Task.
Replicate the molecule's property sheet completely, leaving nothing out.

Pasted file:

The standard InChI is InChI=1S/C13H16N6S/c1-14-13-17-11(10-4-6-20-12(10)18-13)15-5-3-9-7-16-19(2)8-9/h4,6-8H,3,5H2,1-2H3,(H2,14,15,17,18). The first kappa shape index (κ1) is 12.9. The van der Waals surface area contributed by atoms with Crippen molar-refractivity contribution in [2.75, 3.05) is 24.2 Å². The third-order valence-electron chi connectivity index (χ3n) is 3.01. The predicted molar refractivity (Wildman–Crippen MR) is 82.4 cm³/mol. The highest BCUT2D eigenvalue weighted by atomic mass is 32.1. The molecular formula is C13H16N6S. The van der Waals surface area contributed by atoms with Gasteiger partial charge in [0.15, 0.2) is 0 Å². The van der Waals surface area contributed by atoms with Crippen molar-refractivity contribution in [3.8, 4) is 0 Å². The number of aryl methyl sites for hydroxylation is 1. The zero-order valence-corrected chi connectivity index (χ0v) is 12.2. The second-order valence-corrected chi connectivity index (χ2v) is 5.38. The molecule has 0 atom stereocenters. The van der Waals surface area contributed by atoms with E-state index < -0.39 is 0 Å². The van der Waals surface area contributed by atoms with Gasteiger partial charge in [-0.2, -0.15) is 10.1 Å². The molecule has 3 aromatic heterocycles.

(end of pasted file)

The standard InChI is InChI=1S/C13H16N6S/c1-14-13-17-11(10-4-6-20-12(10)18-13)15-5-3-9-7-16-19(2)8-9/h4,6-8H,3,5H2,1-2H3,(H2,14,15,17,18). The first kappa shape index (κ1) is 12.9. The van der Waals surface area contributed by atoms with Crippen molar-refractivity contribution in [2.75, 3.05) is 24.2 Å². The third-order valence-electron chi connectivity index (χ3n) is 3.01. The predicted molar refractivity (Wildman–Crippen MR) is 82.4 cm³/mol. The highest BCUT2D eigenvalue weighted by atomic mass is 32.1. The molecular formula is C13H16N6S. The van der Waals surface area contributed by atoms with Gasteiger partial charge in [0.15, 0.2) is 0 Å². The van der Waals surface area contributed by atoms with Crippen molar-refractivity contribution in [3.8, 4) is 0 Å². The number of aryl methyl sites for hydroxylation is 1. The zero-order valence-corrected chi connectivity index (χ0v) is 12.2. The second-order valence-corrected chi connectivity index (χ2v) is 5.38. The molecule has 0 atom stereocenters. The van der Waals surface area contributed by atoms with E-state index < -0.39 is 0 Å². The van der Waals surface area contributed by atoms with Gasteiger partial charge in [-0.2, -0.15) is 10.1 Å². The molecule has 3 aromatic heterocycles.